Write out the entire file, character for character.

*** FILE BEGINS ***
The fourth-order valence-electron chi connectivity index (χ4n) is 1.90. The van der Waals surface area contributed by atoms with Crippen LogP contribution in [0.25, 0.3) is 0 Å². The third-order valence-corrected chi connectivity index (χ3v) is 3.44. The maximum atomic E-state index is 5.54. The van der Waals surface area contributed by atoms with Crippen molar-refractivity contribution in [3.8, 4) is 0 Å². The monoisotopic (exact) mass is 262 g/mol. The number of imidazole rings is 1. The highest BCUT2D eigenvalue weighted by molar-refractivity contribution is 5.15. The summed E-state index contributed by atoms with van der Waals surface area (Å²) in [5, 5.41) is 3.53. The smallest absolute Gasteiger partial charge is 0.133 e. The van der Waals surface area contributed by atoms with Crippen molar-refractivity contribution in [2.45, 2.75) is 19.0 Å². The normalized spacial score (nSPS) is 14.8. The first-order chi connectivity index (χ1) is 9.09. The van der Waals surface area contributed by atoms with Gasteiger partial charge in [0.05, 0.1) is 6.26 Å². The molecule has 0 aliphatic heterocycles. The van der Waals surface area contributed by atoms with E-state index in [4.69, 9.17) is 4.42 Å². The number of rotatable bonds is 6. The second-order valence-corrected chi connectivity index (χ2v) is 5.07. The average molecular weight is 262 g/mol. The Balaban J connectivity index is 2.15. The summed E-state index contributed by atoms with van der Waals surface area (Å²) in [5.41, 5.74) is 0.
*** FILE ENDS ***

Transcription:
The fourth-order valence-electron chi connectivity index (χ4n) is 1.90. The van der Waals surface area contributed by atoms with Crippen LogP contribution in [0.25, 0.3) is 0 Å². The third-order valence-corrected chi connectivity index (χ3v) is 3.44. The maximum atomic E-state index is 5.54. The van der Waals surface area contributed by atoms with Crippen molar-refractivity contribution in [3.8, 4) is 0 Å². The monoisotopic (exact) mass is 262 g/mol. The number of imidazole rings is 1. The highest BCUT2D eigenvalue weighted by molar-refractivity contribution is 5.15. The summed E-state index contributed by atoms with van der Waals surface area (Å²) in [5, 5.41) is 3.53. The smallest absolute Gasteiger partial charge is 0.133 e. The van der Waals surface area contributed by atoms with Crippen molar-refractivity contribution in [2.45, 2.75) is 19.0 Å². The normalized spacial score (nSPS) is 14.8. The first-order chi connectivity index (χ1) is 9.09. The van der Waals surface area contributed by atoms with Gasteiger partial charge in [0.05, 0.1) is 6.26 Å². The molecule has 0 aliphatic heterocycles. The van der Waals surface area contributed by atoms with E-state index in [4.69, 9.17) is 4.42 Å². The number of rotatable bonds is 6. The second-order valence-corrected chi connectivity index (χ2v) is 5.07. The average molecular weight is 262 g/mol. The Balaban J connectivity index is 2.15. The summed E-state index contributed by atoms with van der Waals surface area (Å²) in [5.41, 5.74) is 0.